Where Edmonton’s going, we don’t need roads: LRT expansion in the city

The Edmonton LRT service currently only treads one trail from north to south, making it difficult to lose the bearing of your compass. Edmontonians don’t bear any shame sparing wrong directions or accidentally hopping on the wrong trail because you can only go one wrong way once. The new tracks, however, being laid will have a permanent impact on various expansions for the future development of the City of Edmonton. And despite some complaints, Edmonton’s LRT expansion will continue to move forward in a number of new directions.

As if wielded directly out of Edmonton’s Transportation Planning department’s “The Way We Move,” a document published in June 2012 outlining Edmonton’s transportation trajectory, a vision of public transit is coming to fruition. The Metro Line, a $665 million project that has been delayed five times, is expected to be opened in early 2015 servicing MacEwan, Kingsway Royal Alex and NAIT. The Valley line is a more extensive $1.8-billion line with 15 stations Lewis Farms and Millwoods-bound, aiming to be open to the public by the end of 2020.

Some  people have criticized the process, including a disgruntled group of Edmontonians from Kingsway Mall arguing they hadn’t been given a reasonable amount of time to deal with the proposed NAIT LRT line The Edmonton Chinese community criticized the expansion, as the LRT on 102 Avenue would run directly in front of an elderly care facility for the Chinese community, essentially dividing the community. There’s always much controversy in the muster of building an LRT through paths inhabited by people for decades and community involvement will be imperative to ensure success for the LRT.

The expansion relies on the provincial and federal government. Both of which are struggling monetarily, and Alberta is facing a revenue shortfall in the range of $6 billion to $7 billion next year. But at whatever the cost, urban sprawl has become increasingly unfashionable in the realm of urban enthusiasts who have slighted the suburbs for increasing obesity, social isolation and unsustainability, and see the LRT as a vangaurd to a new age of City Beautiful. To harpoon the reader with statistics, “People who live in cities with well-developed rail systems spend 15 per cent less on transportation than in bus-only cities ($2800 vs. $3300 annually),” according to Edmonton could also decrease its emissions by 3,000 tonnes of CO2 with an additional 30,000 LRT riders and a decrease of 120,000 auto users.

However, it’s difficult to turn trends, particularly ones that favour a market of mass-produced monoculture single family homes. The LRT, which is the centrepiece of dense development if done right, could have the potential to change this. An LRT can be grounds for an oasis of mixed-use functions, combining walkability with commercial and residential while connecting multinodal regions. However, this requires thorough rezoning, utilitarian transportation models and a portion of the city’s budget. Hope lies in induced demand with strategic positioning of LRT stations and in-depth radius area plans.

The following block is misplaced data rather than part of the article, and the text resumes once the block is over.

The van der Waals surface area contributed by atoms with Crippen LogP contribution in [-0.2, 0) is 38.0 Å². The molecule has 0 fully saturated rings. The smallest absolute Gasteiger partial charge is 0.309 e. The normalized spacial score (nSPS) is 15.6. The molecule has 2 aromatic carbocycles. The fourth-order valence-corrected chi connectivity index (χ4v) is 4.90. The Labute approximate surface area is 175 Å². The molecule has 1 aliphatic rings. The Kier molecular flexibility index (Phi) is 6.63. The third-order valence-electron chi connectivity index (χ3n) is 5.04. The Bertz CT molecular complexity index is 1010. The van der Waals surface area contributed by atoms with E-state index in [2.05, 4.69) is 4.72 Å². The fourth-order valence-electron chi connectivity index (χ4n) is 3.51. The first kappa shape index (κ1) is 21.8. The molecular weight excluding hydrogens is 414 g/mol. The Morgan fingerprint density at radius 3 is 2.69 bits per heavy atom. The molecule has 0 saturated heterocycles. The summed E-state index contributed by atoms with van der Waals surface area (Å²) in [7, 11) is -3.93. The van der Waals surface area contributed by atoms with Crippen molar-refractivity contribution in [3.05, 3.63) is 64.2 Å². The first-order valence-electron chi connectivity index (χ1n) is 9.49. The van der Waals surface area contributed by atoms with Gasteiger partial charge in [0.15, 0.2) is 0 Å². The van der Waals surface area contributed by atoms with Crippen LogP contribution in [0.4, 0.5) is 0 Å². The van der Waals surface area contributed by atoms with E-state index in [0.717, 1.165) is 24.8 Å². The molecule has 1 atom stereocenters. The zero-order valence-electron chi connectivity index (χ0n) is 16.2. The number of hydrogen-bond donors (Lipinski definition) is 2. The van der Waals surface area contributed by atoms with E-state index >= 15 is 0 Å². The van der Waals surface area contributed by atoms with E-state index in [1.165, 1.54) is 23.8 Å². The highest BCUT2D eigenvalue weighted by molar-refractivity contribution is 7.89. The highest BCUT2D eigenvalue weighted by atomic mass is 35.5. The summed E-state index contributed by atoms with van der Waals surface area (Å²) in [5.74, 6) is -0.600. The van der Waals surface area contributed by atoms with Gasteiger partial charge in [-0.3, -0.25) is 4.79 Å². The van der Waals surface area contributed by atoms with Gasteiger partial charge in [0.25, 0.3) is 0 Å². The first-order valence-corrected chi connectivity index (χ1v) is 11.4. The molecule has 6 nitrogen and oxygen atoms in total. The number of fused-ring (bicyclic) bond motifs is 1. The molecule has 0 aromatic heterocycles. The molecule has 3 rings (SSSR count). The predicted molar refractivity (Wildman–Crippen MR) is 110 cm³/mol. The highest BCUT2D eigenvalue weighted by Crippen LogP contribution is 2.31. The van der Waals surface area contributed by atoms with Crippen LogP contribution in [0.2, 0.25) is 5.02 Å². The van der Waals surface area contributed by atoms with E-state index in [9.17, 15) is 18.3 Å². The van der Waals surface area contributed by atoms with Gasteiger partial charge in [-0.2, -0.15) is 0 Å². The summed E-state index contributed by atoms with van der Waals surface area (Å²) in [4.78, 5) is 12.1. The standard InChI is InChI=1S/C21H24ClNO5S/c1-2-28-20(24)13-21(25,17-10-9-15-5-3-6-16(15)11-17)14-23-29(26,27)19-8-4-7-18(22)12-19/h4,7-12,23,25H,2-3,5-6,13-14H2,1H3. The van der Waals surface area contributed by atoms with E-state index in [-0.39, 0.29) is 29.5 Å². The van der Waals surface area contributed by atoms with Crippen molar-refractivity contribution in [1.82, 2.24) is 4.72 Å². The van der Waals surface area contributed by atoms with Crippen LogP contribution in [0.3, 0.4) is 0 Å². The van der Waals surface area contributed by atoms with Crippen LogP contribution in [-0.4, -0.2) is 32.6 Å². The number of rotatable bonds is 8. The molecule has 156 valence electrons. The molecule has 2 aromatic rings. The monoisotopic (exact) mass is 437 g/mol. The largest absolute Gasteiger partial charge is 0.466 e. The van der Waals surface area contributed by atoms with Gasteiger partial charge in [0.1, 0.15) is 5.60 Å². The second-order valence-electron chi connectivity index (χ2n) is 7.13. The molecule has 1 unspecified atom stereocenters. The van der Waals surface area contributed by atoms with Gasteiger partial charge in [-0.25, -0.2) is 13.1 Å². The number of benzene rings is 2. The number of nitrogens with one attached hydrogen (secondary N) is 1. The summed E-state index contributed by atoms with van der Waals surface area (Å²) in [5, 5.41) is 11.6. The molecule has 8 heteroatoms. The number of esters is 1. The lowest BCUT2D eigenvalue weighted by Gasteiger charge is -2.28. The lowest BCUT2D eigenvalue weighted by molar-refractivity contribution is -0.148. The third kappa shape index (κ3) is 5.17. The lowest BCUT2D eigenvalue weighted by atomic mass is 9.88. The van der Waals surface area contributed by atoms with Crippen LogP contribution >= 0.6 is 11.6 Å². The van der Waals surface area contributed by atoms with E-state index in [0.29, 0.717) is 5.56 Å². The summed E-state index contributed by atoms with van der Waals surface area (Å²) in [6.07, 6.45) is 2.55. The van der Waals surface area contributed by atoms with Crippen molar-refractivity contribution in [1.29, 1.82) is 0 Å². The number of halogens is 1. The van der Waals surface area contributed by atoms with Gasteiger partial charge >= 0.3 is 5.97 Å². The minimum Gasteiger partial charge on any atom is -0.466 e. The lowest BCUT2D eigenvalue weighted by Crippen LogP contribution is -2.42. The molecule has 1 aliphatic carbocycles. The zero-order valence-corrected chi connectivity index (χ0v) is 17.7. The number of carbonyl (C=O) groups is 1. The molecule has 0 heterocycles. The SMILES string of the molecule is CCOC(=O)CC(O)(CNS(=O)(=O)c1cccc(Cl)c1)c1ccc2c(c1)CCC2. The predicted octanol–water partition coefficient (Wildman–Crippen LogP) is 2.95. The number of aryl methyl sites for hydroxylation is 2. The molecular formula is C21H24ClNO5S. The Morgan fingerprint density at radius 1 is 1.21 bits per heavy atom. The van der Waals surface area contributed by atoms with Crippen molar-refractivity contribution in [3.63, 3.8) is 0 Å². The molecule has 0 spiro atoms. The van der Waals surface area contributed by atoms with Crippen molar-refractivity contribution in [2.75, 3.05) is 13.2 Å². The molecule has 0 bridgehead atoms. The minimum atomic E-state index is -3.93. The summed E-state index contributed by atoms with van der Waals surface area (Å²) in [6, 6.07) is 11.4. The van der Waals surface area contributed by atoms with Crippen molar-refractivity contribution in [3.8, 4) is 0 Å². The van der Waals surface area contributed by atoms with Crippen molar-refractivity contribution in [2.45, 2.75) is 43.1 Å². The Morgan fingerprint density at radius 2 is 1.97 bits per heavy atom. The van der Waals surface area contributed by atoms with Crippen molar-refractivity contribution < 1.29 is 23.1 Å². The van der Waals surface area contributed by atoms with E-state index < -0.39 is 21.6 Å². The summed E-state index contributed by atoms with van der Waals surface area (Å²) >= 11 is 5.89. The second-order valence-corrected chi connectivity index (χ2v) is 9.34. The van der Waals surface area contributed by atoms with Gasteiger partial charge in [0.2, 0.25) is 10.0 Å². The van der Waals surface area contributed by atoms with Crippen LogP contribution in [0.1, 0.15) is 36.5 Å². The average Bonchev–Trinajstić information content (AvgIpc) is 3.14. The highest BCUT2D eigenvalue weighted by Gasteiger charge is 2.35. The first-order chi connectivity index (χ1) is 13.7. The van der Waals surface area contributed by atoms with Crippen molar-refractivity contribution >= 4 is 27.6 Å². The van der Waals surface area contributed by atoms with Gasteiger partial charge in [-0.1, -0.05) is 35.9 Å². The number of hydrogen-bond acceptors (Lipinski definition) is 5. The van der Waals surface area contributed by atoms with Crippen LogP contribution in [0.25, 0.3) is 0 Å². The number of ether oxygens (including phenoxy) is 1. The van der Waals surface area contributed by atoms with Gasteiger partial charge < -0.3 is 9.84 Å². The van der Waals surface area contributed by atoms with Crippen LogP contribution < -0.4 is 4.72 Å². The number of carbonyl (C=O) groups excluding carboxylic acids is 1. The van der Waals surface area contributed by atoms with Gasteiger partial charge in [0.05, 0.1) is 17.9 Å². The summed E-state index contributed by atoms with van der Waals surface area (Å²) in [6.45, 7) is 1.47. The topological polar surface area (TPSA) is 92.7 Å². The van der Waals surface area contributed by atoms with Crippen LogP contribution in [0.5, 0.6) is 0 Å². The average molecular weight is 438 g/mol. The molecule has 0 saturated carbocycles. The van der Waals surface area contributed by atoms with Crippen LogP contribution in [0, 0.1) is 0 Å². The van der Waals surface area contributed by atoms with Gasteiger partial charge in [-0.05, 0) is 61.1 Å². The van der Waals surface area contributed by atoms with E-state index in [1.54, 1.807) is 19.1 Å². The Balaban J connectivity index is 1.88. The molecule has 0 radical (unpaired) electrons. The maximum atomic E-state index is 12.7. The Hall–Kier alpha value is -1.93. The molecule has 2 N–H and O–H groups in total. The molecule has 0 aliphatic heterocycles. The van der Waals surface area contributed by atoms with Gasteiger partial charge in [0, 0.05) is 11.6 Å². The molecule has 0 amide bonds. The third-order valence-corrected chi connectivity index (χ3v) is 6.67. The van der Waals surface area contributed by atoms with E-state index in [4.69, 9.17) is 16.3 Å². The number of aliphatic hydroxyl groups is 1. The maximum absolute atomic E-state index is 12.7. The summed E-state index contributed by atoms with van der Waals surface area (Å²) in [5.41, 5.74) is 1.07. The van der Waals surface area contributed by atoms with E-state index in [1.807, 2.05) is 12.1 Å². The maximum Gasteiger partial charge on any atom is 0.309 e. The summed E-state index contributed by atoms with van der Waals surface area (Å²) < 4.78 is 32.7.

Although generations Y and Z (cohorts who this LRT is primarily catering to) tend to envision metropolition lifestyles, there’s always the possibility that when we become professionals with kids and minivans, we’ll go back to buying single-family homes outside of the Anthony Henday. Will the LRT fail in this case?

According to Edmonton’s 2005 Household Transportation Survey, Edmonton’s largest proportion of trips are currently made from the suburbs to the city center at peak periods of commuting. In areas where there is an LRT, demand is met, such as in North and South Edmonton where Park and Rides are used by thousands of commuters every day at nearly the same speed it would take to drive. The next highest demand for commuters coming from the suburbs using transit is in the south-east. This demand is from various societal stratums and will be met with the construction of the Valley Line in the direct of the South West.

There’s hope for our city and the low-lying light rail to take you down to electric avenue. But after all the delays, hopefully it comes at a time where LRTs are still fashionable and not fashionably late.


  1. Edmonton sucks for progressiveness. Projects take too long and people forget about them. Time and time again this city has invested in crap. The metro-line is a good example, 665 million dollars worth of worthless crap.
    Edmonton will always be a car city as long as we are an oil province.
    Many Z’s and Y’s wont be staying here much longer. There are too many places around the world, and Canada which conduct themselves with integrity and complete public projects swiftly.
    im getting sick and tired of being a second-class citizen in this city. And that goes all the way to the top. responses i get back from my MLA regarding issues, are basically “sorry”

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